For all the promise that digital records hold for making the system more efficient—and the very real benefit these records have already brought in areas like preventing medication errors—EMRs aren’t working on the whole. They’re time consuming, prioritize billing codes over patient care, and too often force physicians to focus on digital recordkeeping rather than the patient in front of them.
I’ve read some physicians can spend up to 60% of their day capturing patient information in the EHR. And this isn’t because there’s a lot of information. It’s often down to confusing user interfaces, misguided approaches to security (e.g. having to enter multiple different passwords and a lack of off-site access), and poor design that results in physicians capturing more information than necessary.
There’s interest in using natural language processing to analyse recorded conversation between clinicians and colleagues/patients and while the technology is still unsuitable for mainstream use, it seems likely that it will continue improving until it is.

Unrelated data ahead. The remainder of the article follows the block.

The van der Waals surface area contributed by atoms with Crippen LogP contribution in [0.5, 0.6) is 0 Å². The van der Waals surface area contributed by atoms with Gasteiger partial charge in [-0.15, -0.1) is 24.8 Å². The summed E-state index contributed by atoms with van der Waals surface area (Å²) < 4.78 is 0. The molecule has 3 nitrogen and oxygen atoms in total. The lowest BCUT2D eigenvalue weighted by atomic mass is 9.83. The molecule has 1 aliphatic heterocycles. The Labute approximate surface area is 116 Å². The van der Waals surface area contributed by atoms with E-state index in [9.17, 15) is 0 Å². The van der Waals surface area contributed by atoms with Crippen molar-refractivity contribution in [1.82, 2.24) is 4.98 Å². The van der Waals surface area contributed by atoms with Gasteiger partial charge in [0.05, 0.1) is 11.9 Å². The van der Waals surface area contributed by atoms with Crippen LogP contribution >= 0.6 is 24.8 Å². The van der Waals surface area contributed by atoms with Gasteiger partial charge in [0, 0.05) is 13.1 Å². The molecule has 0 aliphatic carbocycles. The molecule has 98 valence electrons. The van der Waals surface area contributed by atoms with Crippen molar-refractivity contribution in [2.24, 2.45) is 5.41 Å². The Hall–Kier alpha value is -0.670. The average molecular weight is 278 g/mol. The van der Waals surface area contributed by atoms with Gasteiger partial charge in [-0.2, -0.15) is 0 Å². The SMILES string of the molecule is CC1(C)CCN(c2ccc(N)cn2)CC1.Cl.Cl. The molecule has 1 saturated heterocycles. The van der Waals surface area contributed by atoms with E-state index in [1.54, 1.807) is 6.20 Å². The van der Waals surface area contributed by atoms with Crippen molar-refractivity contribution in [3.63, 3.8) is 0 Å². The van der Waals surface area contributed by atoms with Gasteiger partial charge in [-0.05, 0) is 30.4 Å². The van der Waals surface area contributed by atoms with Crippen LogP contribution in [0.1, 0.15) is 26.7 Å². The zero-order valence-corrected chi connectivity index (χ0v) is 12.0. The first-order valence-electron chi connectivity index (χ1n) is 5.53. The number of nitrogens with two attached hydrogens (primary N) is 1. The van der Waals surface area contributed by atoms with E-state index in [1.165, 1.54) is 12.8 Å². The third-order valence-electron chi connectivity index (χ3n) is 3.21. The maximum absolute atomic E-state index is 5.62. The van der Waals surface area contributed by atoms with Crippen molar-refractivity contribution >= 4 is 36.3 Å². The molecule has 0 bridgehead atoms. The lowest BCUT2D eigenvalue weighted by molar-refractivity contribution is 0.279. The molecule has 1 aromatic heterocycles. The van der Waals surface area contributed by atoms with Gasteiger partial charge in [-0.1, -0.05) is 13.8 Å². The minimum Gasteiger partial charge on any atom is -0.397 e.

- Gianfrancesco, M. A., Tamang, S., Yazdany, J., & Schmajuk, G. (2018). Potential Biases in Machine Learning Algorithms Using Electronic Health Record Data. JAMA Internal Medicine, 1–4.
- Hodgson, T., Magrabi, F., & Coiera, E. (2017). Efficiency and safety of speech recognition for documentation in the electronic health record. Journal of the American Medical Informatics Association, 24(6), 1127–1133.